Expert Voices

Aquatic Life Migrating to Poles as Temperatures Shift (Op-Ed)

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Climate change and coastal development pose a serious threat to coral reef ecosystems. (Image credit: Catlin Seaview Survey)

Colin Cummings is a science intern at Oceana. This article was adapted from one that first appeared on the Oceana blog The Beacon. Cummings contributed this article to LiveScience's Expert Voices: Op-Ed & Insights.

Marine life is on the move. A groundbreaking study reveals that over the last several decades, warming ocean temperatures have caused many marine species to shift closer and closer to the poles. Some types of fish and plankton are moving at a rate of 45 miles per decade, 12 times faster than terrestrial animals. As the base of the marine food web moves, people will have to follow or risk losing a resource.

"That's like moving the dinner plate to a totally different place in the ocean," said paper co-author Benjamin Halpern, a research biologist with the National Center for Ecological Analysis and Synthesis at the University of California, Santa Barbara. As populations of marine organisms head towards the poles, tropical habitats and fishing grounds grow more desolate and non-native species flood the fragile ecosystems of the polar oceans.

But the poles may not be the most hospitable place for marine life in the near future. Since colder water naturally absorbs more carbon dioxide than warmer water, the poles are especially vulnerable to ocean acidification. A more acidic ocean may wipe out Antarctic krill, a vital prey species that supports most of the Southern Ocean food web. An unstable food-web base and a flood of animals fleeing warmer waters could lead to ecological collapse.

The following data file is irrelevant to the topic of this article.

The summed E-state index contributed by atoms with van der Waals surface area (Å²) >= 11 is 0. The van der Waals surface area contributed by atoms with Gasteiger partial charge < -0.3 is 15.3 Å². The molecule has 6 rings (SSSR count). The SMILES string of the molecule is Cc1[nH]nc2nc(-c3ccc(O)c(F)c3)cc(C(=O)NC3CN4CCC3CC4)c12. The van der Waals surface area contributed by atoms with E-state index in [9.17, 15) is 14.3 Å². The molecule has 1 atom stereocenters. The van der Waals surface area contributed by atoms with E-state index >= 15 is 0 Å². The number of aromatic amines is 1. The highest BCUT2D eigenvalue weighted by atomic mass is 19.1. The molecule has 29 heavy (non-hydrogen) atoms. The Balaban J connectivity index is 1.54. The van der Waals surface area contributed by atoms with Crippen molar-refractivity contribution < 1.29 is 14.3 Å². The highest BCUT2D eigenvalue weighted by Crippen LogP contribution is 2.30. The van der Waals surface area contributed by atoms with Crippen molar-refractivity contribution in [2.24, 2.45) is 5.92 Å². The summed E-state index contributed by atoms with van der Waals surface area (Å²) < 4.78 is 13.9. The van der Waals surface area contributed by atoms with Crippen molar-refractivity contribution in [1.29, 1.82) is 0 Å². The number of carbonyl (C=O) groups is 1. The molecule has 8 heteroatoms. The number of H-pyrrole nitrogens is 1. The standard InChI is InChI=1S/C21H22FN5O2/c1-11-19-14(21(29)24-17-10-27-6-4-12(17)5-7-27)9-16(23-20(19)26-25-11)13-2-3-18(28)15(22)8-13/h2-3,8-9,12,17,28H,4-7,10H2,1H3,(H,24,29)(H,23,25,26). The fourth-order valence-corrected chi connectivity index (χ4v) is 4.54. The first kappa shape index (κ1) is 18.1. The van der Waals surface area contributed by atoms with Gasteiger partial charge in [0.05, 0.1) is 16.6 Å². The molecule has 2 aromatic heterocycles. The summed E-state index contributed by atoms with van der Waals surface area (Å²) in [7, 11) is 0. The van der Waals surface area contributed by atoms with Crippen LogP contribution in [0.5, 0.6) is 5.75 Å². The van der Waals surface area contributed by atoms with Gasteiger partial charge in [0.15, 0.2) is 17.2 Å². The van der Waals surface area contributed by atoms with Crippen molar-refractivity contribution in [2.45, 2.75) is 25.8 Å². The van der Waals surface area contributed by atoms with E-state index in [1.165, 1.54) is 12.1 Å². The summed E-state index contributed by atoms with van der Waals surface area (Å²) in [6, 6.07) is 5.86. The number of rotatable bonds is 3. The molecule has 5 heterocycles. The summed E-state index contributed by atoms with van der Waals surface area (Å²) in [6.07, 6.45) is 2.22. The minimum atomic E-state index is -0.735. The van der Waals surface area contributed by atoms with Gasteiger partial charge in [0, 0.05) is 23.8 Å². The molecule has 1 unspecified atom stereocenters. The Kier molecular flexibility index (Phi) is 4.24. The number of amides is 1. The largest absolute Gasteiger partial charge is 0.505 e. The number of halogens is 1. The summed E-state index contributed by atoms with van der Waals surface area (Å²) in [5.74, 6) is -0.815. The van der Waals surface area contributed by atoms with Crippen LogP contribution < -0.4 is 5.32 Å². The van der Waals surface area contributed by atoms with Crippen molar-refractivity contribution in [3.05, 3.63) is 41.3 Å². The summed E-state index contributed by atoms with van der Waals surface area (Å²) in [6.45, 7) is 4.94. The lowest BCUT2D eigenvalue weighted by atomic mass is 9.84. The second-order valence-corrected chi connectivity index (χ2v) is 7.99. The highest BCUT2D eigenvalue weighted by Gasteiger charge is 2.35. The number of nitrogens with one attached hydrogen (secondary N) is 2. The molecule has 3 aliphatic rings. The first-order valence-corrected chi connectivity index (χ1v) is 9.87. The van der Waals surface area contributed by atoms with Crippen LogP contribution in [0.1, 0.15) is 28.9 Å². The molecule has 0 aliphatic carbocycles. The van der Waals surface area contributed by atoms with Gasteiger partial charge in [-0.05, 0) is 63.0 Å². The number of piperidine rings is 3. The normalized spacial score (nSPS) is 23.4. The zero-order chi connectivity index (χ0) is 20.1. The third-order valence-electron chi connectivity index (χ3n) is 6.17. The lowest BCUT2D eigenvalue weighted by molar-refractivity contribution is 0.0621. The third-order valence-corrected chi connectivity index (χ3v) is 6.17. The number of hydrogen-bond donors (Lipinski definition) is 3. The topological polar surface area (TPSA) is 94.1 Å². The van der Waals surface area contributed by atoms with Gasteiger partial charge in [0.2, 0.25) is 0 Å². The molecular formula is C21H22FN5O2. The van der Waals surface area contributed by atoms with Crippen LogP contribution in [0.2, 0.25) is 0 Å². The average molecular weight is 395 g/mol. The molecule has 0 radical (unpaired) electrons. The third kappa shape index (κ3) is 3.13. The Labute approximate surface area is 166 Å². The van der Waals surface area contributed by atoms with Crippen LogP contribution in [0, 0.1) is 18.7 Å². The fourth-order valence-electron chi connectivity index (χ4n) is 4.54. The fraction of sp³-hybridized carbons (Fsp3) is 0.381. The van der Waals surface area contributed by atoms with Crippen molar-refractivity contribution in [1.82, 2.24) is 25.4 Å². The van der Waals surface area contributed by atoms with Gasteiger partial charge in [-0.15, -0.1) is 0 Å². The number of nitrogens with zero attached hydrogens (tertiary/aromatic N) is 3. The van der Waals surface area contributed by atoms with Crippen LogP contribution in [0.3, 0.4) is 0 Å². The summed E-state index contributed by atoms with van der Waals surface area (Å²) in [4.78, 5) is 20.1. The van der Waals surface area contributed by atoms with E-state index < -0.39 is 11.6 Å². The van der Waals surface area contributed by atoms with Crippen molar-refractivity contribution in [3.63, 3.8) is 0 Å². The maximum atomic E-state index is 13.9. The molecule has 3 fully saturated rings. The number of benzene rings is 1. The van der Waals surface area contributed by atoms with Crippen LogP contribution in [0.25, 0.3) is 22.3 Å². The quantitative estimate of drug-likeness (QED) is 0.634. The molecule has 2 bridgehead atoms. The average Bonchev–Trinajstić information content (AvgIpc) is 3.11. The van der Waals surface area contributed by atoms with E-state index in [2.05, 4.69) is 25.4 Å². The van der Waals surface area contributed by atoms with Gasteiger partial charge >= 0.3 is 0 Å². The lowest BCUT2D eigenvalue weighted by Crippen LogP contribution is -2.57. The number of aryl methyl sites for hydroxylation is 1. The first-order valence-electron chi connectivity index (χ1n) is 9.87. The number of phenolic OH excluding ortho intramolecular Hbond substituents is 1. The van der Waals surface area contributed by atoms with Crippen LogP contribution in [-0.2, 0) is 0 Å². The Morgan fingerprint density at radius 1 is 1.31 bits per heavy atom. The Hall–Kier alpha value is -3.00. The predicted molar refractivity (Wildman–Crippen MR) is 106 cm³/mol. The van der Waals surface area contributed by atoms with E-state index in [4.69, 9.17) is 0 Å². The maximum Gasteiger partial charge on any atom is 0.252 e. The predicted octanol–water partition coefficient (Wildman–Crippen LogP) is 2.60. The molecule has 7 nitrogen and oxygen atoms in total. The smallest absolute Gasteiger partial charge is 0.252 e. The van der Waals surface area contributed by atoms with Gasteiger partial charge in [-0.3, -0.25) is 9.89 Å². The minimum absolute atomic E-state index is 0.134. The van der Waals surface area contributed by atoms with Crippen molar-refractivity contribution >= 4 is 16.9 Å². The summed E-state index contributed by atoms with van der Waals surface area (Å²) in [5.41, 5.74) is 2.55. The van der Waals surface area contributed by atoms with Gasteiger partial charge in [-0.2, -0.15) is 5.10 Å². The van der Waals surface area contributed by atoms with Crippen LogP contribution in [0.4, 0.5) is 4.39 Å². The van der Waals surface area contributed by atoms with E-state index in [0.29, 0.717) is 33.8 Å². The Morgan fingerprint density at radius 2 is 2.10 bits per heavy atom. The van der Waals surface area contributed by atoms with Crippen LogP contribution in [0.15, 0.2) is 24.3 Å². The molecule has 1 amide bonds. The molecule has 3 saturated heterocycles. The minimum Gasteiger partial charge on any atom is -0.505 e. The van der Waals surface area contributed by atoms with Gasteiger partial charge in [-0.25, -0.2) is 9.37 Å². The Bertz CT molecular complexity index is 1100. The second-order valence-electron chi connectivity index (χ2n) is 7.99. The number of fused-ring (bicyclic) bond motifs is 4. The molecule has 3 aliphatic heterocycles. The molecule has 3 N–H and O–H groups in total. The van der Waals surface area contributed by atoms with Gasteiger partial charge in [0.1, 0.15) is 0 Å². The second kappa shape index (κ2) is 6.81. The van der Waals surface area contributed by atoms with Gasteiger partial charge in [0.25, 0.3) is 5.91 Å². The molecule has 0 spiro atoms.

Scientists once believed that land animals would respond faster to climate change, but findings show that even small changes in ocean temperatures are having a severe impact on marine life.

"What these data show is that marine ecosystems are responding to environmental change, and they're responding at a faster rate than just simple metrics like mean global temperature rise would perhaps indicate," said Pippa Moore, another co-author and professor of aquatic biology at the Institute of Biological, Environmental and Rural Sciences at Aberystwyth University in the United Kingdom.

Society should be concerned by such findings. The results further support the hypothesis that ocean-based food security is threatened in a high-carbon-dioxide world. The changes may reduce the amount of wild-caught seafood that the oceans can provide and also redistribute species, changing the locations at which seafood can be caught and creating instability for marine resources. The least-developed tropical nations where residents eat large quantities of fish — and lack resources to adapt — may suffer the hardest from climate change and ocean acidification.

While such impacts on marine ecosystems, livelihoods and food security are distressing, there are steps that we can take to minimize them. You can help Oceana combat climate change and ocean acidification and support clean, renewable energy sources such as offshore wind, so that the ocean's dinner plate, and our dinner plate, stays right where it is.

Cummings's most recent Op-Ed was How Acid Oceans Could Kill Krill. This article adapted from an article that first appeared as Marine Life Responding Faster than Land Animals to Climate Change on the Oceana blog The Beacon. The views expressed are those of the author and do not necessarily reflect the views of the publisher. This article was originally published on Live Science.